Here we come to it, the passing of the torch. I myself would say i prefer The Next Generation and its spin offs and derivatives (DS9, Voyager), more than The Original Series. So it is a damn shame that there aren’t as many good movies featuring them.
In fact most of them hover in and around the quality of this entry into the franchise, and has stayed there for the past 20 years… I wonder why this was the case, i suppose keeping a franchise going as long as this one has the idea factory starts to run a bit dry, or diminishing returns in profits and viewers likely don’t lead to the taking of many chances.
But regardless of all that let’s get straight to:
This is probably the best TNG has looked on-screen, and its funny as it (much like between I and II) is the result of the cinematographer deciding to turn some of the lights down and upping the contrast. The SFX are for the most part good, and have aged well enough not to call too much attention to, and this film is more or less how TNG should look like on the big screen.
Keeping with the trend of getting sophisticated villains to appear on the series (well, at least their played by sophisticated people), Dr. Soran’s motivations recall Nero’s while being much less bland, as at least he gets at least one good, psycho villain line pulled from other sources (“…Time, is the fire in which we burn…”). As played by Malcolm McDowell he isn’t the best villain in the series, but he happily sits inoffensively in the middle of them, or in other words: good while your watching, but ultimately forgettable.
I think Data’s emotion chip is one of the elephants in the room for this movie. The idea is solid, and is an interesting thing to do with his character, and i think its trying to go in the right direction. As it succeeds in giving us at least one scene of decent humour (Data trying out a drink he hates) and one good scene between two characters (Picard reprimanding Data), but it quickly wears out its welcome. Data’s constant laughter, outbursts, and bad one liners is just as irritating and discomforting to me as an audience member, as it would seem to be to everyone else on the ship. Despite the concepts promise, it really just doesn’t suit Data to have emotions.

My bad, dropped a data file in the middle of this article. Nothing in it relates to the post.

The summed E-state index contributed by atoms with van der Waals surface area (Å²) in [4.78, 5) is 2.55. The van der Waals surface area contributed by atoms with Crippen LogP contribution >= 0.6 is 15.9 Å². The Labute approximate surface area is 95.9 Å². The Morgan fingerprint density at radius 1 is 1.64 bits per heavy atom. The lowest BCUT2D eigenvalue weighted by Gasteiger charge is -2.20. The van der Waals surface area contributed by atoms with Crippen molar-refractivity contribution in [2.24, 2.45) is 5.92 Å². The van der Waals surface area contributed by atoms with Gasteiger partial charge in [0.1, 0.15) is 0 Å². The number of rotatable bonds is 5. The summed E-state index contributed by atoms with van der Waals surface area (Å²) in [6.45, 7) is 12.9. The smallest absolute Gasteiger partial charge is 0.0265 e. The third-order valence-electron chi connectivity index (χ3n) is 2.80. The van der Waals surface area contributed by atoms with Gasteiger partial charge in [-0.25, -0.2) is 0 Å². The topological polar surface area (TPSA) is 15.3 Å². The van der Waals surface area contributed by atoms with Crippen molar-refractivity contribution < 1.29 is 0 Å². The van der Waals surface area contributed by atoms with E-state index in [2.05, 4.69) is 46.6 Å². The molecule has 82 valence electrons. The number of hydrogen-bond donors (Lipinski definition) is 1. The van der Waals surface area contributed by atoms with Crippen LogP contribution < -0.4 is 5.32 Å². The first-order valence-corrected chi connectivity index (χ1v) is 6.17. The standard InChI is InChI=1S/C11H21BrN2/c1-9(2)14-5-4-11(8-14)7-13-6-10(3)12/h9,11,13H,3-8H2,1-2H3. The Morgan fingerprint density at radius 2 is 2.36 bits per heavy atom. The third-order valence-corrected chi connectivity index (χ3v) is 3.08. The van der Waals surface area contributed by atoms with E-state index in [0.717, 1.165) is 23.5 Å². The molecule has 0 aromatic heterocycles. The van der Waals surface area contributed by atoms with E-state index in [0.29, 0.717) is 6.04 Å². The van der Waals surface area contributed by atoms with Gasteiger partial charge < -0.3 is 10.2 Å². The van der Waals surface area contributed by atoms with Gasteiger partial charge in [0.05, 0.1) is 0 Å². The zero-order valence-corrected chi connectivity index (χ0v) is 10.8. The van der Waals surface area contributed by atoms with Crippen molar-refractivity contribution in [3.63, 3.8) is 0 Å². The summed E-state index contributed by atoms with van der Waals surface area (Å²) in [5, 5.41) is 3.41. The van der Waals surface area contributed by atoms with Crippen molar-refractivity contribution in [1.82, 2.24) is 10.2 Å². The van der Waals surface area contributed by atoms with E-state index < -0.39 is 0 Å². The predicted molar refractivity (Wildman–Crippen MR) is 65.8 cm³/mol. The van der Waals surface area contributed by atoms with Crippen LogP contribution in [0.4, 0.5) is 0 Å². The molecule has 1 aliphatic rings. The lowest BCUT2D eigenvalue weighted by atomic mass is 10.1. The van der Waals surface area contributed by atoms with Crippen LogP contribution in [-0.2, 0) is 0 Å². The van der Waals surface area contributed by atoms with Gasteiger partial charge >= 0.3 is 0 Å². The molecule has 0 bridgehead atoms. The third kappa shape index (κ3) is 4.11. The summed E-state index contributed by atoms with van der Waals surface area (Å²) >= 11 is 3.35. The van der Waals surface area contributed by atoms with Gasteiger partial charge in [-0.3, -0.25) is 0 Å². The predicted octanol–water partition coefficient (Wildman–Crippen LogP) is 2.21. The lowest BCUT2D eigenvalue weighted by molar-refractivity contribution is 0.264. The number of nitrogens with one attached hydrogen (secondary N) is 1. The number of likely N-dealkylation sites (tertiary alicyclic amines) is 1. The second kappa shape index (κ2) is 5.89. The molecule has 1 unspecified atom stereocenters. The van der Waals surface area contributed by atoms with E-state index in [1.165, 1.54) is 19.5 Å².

The other rather large cloud hanging over the production would be in how Kirk is killed. I can’t say that i myself am bothered in how Kirk meets his end in this film, however i can most certainly see how it would be a massive disappointment for others.
I’m not personally disappointed by his end as i find it rather suiting to the character. Sure he doesn’t die in some space battle or other form of heroic glory, but i find him dying while falling off a face of a cliff to be the most honest way for someone like this to have died. I compare it to the way other important historical figures have died. Look at Stalin for instance, here is a man who made history, who by personal actions influenced world policy and caused the death of millions. How did he die? How did a man who is responsible for a sizable chunk of 20th century history die? Why in bed of course. After spending most of the previous day lying in a puddle of his own stale urine.
Now i realise the inherent silliness of this comparison, after all James T. Kirk is not a real person, but i merely want to point out at why i think his death here in Generations isn’t a disappointment to me. His death is thankless sure, it is devoid of glory and isn’t suitable for a man of his importance. But it is at least honest in how a man in his late life, after he had retired, and agreeing to that “one last mission” would probably have died anyway.
In terms of a broader narrative it’s unsurprising why Kirk’s death is a disappointment, as his story ended in Undiscovered Country. All of his remaining plot threads were resolved, he himself was resolved to go into retirement, as evidenced by him giving up the captain’s chair on the Enterprise B, there was literally nothing left to do with him other than having him die. This is prime example of why stories need to end, as anything after a good ending will merely be a retread of old ground and more than likely be a disappointment, and if it had been the decision to have Kirk’s end be his death, it should have happened in VI.
I asked my teacher in grade school (this is like 20 years ago here…): what is a prologue and epilogue in a book? To which they responded with: It is optional information, you can read it or you can just skip them.
While i always end up reading epilogues and prologues for the insight they may give, ultimately if they were truly important to the story they would be a chapter in the book. What strikes me most vividly about Star Trek: Generations is how unnecessary it is. The story is so insular, and contained to the series, its is a strange mixture of being an epilogue for Kirk, and a prologue for First Contact, and just like their literary companions you can either watch it, or skip it.
Honestly i say skip it, you wouldn’t be missing much.
** 1/2 OUT OF FIVE